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Michelin tire heat cycles

Started by twg, January 14, 2003, 05:59:50 PM

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I need help in determining how many heat cycles Michelin tires are good for.  I crashed last Saturday while practicing at OHR in Texas using a tire that had been last used in a CMRA race in October 2002.  The tire had good tread on it and I thought it was still good.  Now I think I had used the tire through too many heat cycles.  I realize this is a general question as rider skill and how hard tires are run affect the cycles.  But in general, especially you guys riding in colder climates, what do you use as a rule of thumb?  Also any tricks in getting the tire warmers to really heat the tires in 40 degree weather?  I thought about wrapping the the wheels and warmers in several blankets to help hold in the heat.


Eric Kelcher

Seems like I heard of this question before ::) anyway best bet is ask bibmen
Eric Kelcher
ASRA/CCS Director of Competition


Chickenhawk warmers i heard are the best. i also was told too heat soak them.but i have notice that if they were sitting in the cold that they tend to get hard but that was just my observation.  ccs midwest chicago :-/

Super Dave

A used tire that gets exposed to cold temperatures begins to lose some oils that are in the tire.  That's that blue-ing that you see sometimes.  

It is a used tire that has sat.  If it sat in contact with the ground rather than being in the air, sometimes that can be worse.  

But, yes, talk to Dave.  Bibmen are good...

Warming the tire will help.  But on really cold days, the tire quickly looses heat as you ride.  I helped in working with a new tire warmer manufacturer, Baker Race Gear, and at Gateway a couple of years ago, we watched out tire temperatures go from 150 before the race, to 100 after a race.  The temperature was in the high thirties to low forties...
Super Dave


And to add to that....

Aren't Michelins, at all levels, pretty well known for being great tires with the caveat that when they let go, they are gone without much if any warning?

I've seen that comment on Michelins repeatedly all the way from GP racers to AMA to club Amateurs.  I know my Pilot Sports were that way, but that was a street tire.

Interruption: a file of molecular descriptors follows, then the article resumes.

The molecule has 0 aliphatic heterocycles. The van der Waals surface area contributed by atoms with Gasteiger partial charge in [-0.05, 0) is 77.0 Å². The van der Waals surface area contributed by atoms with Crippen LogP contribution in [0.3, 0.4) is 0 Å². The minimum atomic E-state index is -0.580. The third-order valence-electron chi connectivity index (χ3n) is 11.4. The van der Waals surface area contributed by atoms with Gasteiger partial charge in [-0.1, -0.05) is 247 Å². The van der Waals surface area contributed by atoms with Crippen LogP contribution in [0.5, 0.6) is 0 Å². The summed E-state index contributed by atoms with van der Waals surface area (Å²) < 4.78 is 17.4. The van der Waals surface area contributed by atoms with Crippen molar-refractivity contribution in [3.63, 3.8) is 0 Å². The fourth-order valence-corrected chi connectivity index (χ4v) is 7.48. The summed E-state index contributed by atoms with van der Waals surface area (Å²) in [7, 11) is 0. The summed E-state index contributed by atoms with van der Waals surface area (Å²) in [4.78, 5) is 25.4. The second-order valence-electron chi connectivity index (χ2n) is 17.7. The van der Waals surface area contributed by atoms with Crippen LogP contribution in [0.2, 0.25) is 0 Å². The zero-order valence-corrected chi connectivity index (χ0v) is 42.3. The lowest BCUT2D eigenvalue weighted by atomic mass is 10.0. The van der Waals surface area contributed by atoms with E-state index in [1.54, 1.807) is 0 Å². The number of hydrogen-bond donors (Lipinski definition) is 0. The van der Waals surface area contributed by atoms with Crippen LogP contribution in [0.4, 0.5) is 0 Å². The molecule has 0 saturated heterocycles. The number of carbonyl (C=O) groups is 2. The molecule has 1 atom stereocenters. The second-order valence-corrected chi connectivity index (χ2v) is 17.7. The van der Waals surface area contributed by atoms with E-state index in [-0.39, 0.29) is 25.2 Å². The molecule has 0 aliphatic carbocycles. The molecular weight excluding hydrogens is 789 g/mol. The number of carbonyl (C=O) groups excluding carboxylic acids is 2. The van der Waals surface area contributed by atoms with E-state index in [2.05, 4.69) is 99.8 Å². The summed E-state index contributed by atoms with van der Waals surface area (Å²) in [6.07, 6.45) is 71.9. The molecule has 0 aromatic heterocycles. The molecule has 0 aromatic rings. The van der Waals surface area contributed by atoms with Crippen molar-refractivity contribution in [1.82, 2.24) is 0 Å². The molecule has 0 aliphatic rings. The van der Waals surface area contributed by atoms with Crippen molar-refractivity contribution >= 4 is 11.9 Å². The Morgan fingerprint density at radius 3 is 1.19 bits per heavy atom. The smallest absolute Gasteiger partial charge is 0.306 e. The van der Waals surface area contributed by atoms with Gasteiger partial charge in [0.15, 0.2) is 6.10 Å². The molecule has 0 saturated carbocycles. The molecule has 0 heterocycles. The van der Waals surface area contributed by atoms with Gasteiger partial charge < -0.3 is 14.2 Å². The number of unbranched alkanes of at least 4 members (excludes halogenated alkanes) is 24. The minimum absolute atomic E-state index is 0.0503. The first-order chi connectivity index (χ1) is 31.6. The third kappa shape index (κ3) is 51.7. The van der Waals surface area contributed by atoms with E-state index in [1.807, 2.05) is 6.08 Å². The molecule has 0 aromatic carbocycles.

MCRA Race School Instructor


Might not have been the tires, could you have hit sand, made a mistake yourself, is your suspension working correctly etc. There are plenty of other things that could have made you crash beside your tires. I was behind two guys last year going through a turn at the same speed, same lean angle, new Pirellis on all bikes. They both slid out in front of me and I did not. The only thing we could figure is they were slightly out of the race line to the outside and hit some sand. Go figure, I wound up in 2nd place instead of 4th. ;D


QuoteAren't Michelins, at all levels, pretty well known for being great tires with the caveat that when they let go, they are gone without much if any warning?

There are some SV riders, besides Paul, that swear that this is true.


Dawn   :)


Eric, yes you heard this one on the other board.  I will talk with David at OHR before I go out next month.

Super_Dave, I did see a lot of blueing on the tire that was involved.  And I also believe I did not properly warm the tire.

James, also true OHR is not the cleanest track in our circuit and could have played a role, after the crash I loaded up and went home.  Didn't look at the track, probably should have.

I heard the bad things about Michelins going from great traction to nothing with little warning, but had not experienced it before.  I know the softs will slide and let you know.

Let me ask you guys that ride in the cold, when do you decide on softs or mediums (ie ambient temp, track temp, etc)?

Thanks to all for information.  I am trying to learn and improve.

Super Dave

The traction on the Michelin lets go hard for a couple of reasons.  

One, the traction is so high on the tires, that when it does let go, well, it lets go.  Other tires have a tendency to slide or even spool up earlier.  

Two, you have to aquire a sense of traction.  I was a big Michelin rider some time ago when I did AMA Pro stuff.  There was a certain squish that the tire had when you were riding.  That was the sidewall moving.  Just before I would make it slide, the squishy motion (highly technical description) would stop.  The tire had kind of taken a set, and I could dial in a bit of slide.

It takes some time and attention to learn it.  

The blue-ing of the tire makes me think that it might have been a bit out of its prime....
Super Dave


i noticed a big difference in "letting go" and "sliding alot" between the medium pilot and the soft pilot. I get more sessions out of the medium and it is a MUCH easier tire to ride on fast if you keep them on warmers. THe 1st lap was no fun on pilots before warmers. THe soft tire you can slide out of corners and even mid corner much more predictably but after 1 track day it was really toast. i dont compete at a level nor have the wallet for $220 tire every track day. going back to mediums to get 1 very good day-and 1 pretty good day.
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Super Dave

When I last used the Michelin's, I really found that I just liked the Medium better than the Soft.  Even for a sprint race.  It has to be something in the carcass construction that makes it feel different;  not just the compound....
Super Dave


I have one more new set of soft compound tires.  I will save them for the first sprint races at OHR in February.  After that the temps in Texas should be a bit warmer and mediums will be the tire of choice.  Tire warmers will be the norm throughout the season.

However, changing to Pirelli's may be in the future as I am not a good suspension guy and Michelin Race 2s require a bit of adjusting. :-/